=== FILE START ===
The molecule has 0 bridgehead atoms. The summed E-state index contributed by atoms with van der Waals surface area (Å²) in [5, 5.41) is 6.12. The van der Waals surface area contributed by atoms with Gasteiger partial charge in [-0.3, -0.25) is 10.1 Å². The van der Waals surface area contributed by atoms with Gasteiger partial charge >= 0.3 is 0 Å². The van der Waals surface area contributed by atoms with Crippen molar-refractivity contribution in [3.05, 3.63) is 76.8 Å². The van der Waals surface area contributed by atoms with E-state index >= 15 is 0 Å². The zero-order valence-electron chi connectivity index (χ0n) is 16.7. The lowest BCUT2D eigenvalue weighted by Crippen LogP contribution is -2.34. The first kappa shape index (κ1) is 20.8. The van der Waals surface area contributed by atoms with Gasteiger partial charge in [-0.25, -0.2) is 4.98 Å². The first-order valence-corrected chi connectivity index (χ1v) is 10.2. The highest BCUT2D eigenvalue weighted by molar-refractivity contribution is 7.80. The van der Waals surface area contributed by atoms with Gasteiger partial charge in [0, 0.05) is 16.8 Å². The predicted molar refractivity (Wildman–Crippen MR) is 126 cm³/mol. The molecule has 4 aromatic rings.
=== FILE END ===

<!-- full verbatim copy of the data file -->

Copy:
The molecule has 0 bridgehead atoms. The summed E-state index contributed by atoms with van der Waals surface area (Å²) in [5, 5.41) is 6.12. The van der Waals surface area contributed by atoms with Gasteiger partial charge in [-0.3, -0.25) is 10.1 Å². The van der Waals surface area contributed by atoms with Gasteiger partial charge >= 0.3 is 0 Å². The van der Waals surface area contributed by atoms with Crippen molar-refractivity contribution in [3.05, 3.63) is 76.8 Å². The van der Waals surface area contributed by atoms with E-state index >= 15 is 0 Å². The zero-order valence-electron chi connectivity index (χ0n) is 16.7. The lowest BCUT2D eigenvalue weighted by Crippen LogP contribution is -2.34. The first kappa shape index (κ1) is 20.8. The van der Waals surface area contributed by atoms with Gasteiger partial charge in [-0.25, -0.2) is 4.98 Å². The first-order valence-corrected chi connectivity index (χ1v) is 10.2. The highest BCUT2D eigenvalue weighted by molar-refractivity contribution is 7.80. The van der Waals surface area contributed by atoms with Gasteiger partial charge in [0, 0.05) is 16.8 Å². The predicted molar refractivity (Wildman–Crippen MR) is 126 cm³/mol. The molecule has 4 aromatic rings.